Vision Solar and Zing Solar, two rising solar companies based in Utah, announced Tuesday they would merge under the name ION Solar.
With the merger, the two companies will become one of the country’s largest residential solar providers, according to a news release.
Matt Rasmussen, CEO of Vision Solar, said this merger will help make solar energy cost-effective.
"There's an excitement and enthusiasm here that's not only contagious, it's very fulfilling," Rasmussen said in a news release. "We're doing great things and the coming together of two incredible solar companies, hundreds of passionate team members, and thousands of solar customers strengthens our ability to positively impact the environment with clean solar energy."
The merger will be finished by the end of the year. The companies have planned for growth initiatives to take place in 2017.
Both companies have a similar vision, which made the decision to merge easier, said Jimmy Slemboski, president of Zing Solar.
"The triple-digit growth we've experienced since inception at Zing has been continued validation that homeowners want the highest-quality equipment on their home when they choose solar and they value a sincere, personal approach to their customer service experience,” Slemboski said in a news release. “Vision has always mirrored that attention to detail, quality, transparency and loyalty to customers. The compounding effects of unifying our amazing people as ION Solar is something we're all very excited about.”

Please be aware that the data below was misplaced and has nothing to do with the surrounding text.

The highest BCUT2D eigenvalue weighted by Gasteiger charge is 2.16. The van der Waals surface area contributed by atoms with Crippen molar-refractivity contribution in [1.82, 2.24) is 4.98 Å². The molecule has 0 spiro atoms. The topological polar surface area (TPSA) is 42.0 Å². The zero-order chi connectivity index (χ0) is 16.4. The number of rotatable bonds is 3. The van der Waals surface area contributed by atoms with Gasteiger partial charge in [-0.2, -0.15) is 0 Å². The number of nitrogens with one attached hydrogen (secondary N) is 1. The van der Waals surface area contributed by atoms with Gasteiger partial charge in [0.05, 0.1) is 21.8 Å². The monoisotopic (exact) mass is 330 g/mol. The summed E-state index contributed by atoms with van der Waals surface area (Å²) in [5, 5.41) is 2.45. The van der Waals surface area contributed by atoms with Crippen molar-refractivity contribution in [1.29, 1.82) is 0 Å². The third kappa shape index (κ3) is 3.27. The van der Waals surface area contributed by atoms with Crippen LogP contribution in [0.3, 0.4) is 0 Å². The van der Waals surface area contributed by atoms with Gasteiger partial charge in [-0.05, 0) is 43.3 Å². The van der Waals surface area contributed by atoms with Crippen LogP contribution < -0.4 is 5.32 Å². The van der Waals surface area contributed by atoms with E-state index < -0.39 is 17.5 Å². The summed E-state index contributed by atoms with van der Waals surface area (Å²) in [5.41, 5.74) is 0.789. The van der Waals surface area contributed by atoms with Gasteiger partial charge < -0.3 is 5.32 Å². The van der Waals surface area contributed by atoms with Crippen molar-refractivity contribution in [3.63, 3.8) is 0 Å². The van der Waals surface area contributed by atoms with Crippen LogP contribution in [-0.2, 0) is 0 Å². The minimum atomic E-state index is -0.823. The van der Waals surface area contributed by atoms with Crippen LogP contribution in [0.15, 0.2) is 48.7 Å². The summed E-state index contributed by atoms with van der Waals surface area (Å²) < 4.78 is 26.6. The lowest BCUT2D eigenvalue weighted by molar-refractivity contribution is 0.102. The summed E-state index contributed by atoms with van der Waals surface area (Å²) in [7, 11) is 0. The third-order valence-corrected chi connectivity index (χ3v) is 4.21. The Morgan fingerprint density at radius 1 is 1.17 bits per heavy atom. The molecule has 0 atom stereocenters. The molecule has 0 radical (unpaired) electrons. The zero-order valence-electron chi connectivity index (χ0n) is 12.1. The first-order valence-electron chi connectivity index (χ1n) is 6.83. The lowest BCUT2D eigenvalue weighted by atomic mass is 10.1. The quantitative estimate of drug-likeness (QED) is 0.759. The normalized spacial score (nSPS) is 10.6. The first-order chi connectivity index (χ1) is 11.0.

With the merger, ION Solar now reaches Colorado, Texas, South Carolina, New Jersey, New Mexico and California, as well as Utah, where it will be based.
The company will served a combined 9,500 customers, according to Travis Thorton, marketing director for Vision Solar, which has 6,500 customers to Zing's 3,000.
The companies have installed 50 million units combined, with a projected 30 million more annually for the future.
Solar energy's impact on Utah has been a topic of discussion in recent months. Rocky Mountain Power recently made headlines for calling for residents with solar panels to pay an extra monthly $15 fee, as well as a one-time $60 payment for administrative costs. The company says the current rate structure is not sustainable.
Vivint Solar's CEO David Bywater responded to this proposal on the Beehive Startups podcast, saying that the move decreases the incentive for Utahns to buy into the solar energy market.
“We think it’s the most anti-solar position that any utility has brought forth in any state at this point,” Bywater said. “And it’s shocking.”